AJ Loiacono, CEO of CapitalRx, in a quickbite interview with The Health Care Blog’s Matthew Holt. CapitalRx is up to 1.5m members serviced both as a PBM and as a tech company administering pharmacy benefits using its tech platform. AJ says they’ve demonstrated to the market that they can service customers of any size, and the employer groups are starting to ask the right questions about pharmacy costs.
Next-Gen PBM Capital Rx Becomes a Tech Co: Inside New PBA Biz, $106M Series C & Big Plans
by JESSICA DAMASSA
What’s the bigger news coming out of Capital Rx: that the next-gen PBM just closed a $106 million dollar Series C? Or, that the health tech startup’s business model has expanded significantly over the past 18 months, from PBM-only to PBM-plus-PBA, meaning that instead of just servicing the pharmacy benefits management needs of employer groups directly, that now they’re also adding to their business by selling THEIR TECH to other carriers and health systems so they can use it to administrate their benefits plans??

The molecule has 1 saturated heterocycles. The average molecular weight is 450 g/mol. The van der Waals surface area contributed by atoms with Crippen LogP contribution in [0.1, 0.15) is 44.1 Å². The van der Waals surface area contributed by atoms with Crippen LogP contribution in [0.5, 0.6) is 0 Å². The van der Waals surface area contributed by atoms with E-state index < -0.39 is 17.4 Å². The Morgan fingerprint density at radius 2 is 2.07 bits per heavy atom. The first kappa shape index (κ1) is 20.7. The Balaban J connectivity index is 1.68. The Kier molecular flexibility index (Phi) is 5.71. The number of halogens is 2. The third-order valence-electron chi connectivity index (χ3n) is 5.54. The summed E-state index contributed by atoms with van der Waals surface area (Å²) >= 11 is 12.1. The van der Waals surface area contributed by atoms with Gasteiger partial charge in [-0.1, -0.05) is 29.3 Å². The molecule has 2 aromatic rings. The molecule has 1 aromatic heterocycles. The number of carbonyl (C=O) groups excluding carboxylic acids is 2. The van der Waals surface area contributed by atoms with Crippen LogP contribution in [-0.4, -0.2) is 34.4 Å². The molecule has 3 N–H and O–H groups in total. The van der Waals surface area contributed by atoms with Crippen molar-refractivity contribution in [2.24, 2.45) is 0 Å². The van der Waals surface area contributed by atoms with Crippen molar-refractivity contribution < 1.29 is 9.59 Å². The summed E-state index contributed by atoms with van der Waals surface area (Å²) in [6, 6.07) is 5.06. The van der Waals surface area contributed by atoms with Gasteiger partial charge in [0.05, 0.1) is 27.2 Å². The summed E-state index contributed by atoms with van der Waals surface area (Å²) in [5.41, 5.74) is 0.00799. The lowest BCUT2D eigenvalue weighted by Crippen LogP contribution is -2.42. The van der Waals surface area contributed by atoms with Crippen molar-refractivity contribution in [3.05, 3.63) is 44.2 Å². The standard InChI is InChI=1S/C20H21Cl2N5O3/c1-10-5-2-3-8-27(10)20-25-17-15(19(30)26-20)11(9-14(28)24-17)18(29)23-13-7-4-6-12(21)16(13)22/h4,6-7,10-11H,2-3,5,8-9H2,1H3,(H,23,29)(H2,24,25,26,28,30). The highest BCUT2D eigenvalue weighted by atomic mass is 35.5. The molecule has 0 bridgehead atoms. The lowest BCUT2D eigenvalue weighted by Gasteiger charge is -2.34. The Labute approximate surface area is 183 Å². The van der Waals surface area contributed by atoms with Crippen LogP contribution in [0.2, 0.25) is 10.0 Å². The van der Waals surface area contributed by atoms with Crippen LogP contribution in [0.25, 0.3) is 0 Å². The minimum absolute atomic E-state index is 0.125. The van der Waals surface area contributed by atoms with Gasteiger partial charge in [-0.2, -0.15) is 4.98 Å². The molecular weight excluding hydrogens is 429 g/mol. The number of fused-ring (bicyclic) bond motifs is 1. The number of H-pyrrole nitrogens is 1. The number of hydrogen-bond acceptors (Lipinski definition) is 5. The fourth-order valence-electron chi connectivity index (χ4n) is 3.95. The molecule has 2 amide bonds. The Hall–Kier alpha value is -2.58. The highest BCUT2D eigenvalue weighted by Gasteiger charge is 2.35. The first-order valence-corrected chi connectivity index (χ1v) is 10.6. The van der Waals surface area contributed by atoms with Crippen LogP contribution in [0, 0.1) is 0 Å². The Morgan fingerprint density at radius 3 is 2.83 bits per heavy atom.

Capital Rx’s CEO AJ Loiacono takes those questions in stride, lets us in on which “side” of the business fueled their 200% year-over-year growth in 2021, and gives us the details on that tech that his business developed and why its standout compared to the inefficient infrastructure that currently exists to administrate and process pharmacy claims.
The big deal here is that AJ and team are tackling one of the biggest friction points in the cost of pharmacy benefits: the cost to administer a plan. They reduce that cost, and the “net cost” of every drug is reduced. AJ says its in this way that Capital Rx operates at one-seventh the cost of his competitors, the “Big Three PBMs” (CVS’s Caremark, Express Scripts, and UnitedHealth’s OptumRx) and saves its customers an average 27% on their prescription drug spend.
Now that Capital Rx has their slick enterprise software, will the business continue to operate a dual PBM-plus-PBA model, or will they double-down on the PBA side? AJ lets us know what’s next and (spoiler alert) it sounds like things might go in a surprising direction. If Capital Rx’s software is so effective at doing all the things it takes to manage pharmacy claims — underwriting sequences, implementation management and onboarding, communication, patient portals, network management, reimbursement networks, eligibility checks, etc. – what stops Capital Rx from processing other kinds of healthcare claims? Is a step into the medical claims processing side of the healthcare world on the roadmap? Tune in and find out!